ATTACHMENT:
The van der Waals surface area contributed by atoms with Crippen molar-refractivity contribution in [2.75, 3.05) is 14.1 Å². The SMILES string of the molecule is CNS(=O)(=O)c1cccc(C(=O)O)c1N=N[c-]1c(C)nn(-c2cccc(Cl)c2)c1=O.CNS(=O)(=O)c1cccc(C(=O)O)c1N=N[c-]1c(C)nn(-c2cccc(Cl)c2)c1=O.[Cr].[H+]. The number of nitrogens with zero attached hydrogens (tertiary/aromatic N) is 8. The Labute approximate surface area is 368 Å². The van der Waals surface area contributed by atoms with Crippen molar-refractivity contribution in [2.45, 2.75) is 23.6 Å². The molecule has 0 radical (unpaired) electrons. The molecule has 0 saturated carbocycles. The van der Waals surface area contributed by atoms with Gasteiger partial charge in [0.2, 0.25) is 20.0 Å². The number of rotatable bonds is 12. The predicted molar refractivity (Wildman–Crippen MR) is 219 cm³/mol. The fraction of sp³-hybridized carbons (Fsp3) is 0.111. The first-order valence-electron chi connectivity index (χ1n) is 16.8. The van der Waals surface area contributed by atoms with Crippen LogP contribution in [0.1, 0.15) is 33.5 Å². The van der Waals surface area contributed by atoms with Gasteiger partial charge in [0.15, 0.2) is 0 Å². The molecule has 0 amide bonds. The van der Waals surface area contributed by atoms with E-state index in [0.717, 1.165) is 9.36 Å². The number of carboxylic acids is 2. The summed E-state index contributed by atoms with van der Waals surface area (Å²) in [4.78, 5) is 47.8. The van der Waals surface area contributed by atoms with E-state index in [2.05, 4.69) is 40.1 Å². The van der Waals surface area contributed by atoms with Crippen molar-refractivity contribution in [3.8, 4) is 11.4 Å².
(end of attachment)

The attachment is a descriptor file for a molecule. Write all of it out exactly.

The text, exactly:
The van der Waals surface area contributed by atoms with Crippen molar-refractivity contribution in [2.75, 3.05) is 14.1 Å². The SMILES string of the molecule is CNS(=O)(=O)c1cccc(C(=O)O)c1N=N[c-]1c(C)nn(-c2cccc(Cl)c2)c1=O.CNS(=O)(=O)c1cccc(C(=O)O)c1N=N[c-]1c(C)nn(-c2cccc(Cl)c2)c1=O.[Cr].[H+]. The number of nitrogens with zero attached hydrogens (tertiary/aromatic N) is 8. The Labute approximate surface area is 368 Å². The van der Waals surface area contributed by atoms with Crippen molar-refractivity contribution in [2.45, 2.75) is 23.6 Å². The molecule has 0 radical (unpaired) electrons. The molecule has 0 saturated carbocycles. The van der Waals surface area contributed by atoms with Gasteiger partial charge in [0.2, 0.25) is 20.0 Å². The number of rotatable bonds is 12. The predicted molar refractivity (Wildman–Crippen MR) is 219 cm³/mol. The fraction of sp³-hybridized carbons (Fsp3) is 0.111. The first-order valence-electron chi connectivity index (χ1n) is 16.8. The van der Waals surface area contributed by atoms with Crippen LogP contribution in [0.1, 0.15) is 33.5 Å². The van der Waals surface area contributed by atoms with Gasteiger partial charge in [0.15, 0.2) is 0 Å². The molecule has 0 amide bonds. The van der Waals surface area contributed by atoms with E-state index in [0.717, 1.165) is 9.36 Å². The number of carboxylic acids is 2. The summed E-state index contributed by atoms with van der Waals surface area (Å²) in [4.78, 5) is 47.8. The van der Waals surface area contributed by atoms with E-state index in [2.05, 4.69) is 40.1 Å². The van der Waals surface area contributed by atoms with Crippen molar-refractivity contribution in [3.8, 4) is 11.4 Å².